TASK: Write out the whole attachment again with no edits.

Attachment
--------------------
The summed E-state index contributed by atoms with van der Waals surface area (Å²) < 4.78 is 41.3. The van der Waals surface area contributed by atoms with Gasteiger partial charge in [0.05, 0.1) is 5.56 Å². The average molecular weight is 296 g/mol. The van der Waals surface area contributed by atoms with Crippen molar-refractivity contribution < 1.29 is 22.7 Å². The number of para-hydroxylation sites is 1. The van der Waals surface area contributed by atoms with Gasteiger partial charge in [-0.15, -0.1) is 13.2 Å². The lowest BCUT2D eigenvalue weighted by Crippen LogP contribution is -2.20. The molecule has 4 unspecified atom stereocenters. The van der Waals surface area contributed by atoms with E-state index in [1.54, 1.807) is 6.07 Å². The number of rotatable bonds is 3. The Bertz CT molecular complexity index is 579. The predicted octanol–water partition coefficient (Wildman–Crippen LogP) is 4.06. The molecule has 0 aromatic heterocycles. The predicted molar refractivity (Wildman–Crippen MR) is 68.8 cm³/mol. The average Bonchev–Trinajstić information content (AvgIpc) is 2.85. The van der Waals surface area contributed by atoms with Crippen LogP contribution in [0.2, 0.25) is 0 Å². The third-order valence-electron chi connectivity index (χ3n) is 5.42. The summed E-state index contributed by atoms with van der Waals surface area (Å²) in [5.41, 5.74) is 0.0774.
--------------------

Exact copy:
The summed E-state index contributed by atoms with van der Waals surface area (Å²) < 4.78 is 41.3. The van der Waals surface area contributed by atoms with Gasteiger partial charge in [0.05, 0.1) is 5.56 Å². The average molecular weight is 296 g/mol. The van der Waals surface area contributed by atoms with Crippen molar-refractivity contribution < 1.29 is 22.7 Å². The number of para-hydroxylation sites is 1. The van der Waals surface area contributed by atoms with Gasteiger partial charge in [-0.15, -0.1) is 13.2 Å². The lowest BCUT2D eigenvalue weighted by Crippen LogP contribution is -2.20. The molecule has 4 unspecified atom stereocenters. The van der Waals surface area contributed by atoms with E-state index in [1.54, 1.807) is 6.07 Å². The number of rotatable bonds is 3. The Bertz CT molecular complexity index is 579. The predicted octanol–water partition coefficient (Wildman–Crippen LogP) is 4.06. The molecule has 0 aromatic heterocycles. The predicted molar refractivity (Wildman–Crippen MR) is 68.8 cm³/mol. The average Bonchev–Trinajstić information content (AvgIpc) is 2.85. The van der Waals surface area contributed by atoms with Crippen LogP contribution in [0.2, 0.25) is 0 Å². The third-order valence-electron chi connectivity index (χ3n) is 5.42. The summed E-state index contributed by atoms with van der Waals surface area (Å²) in [5.41, 5.74) is 0.0774.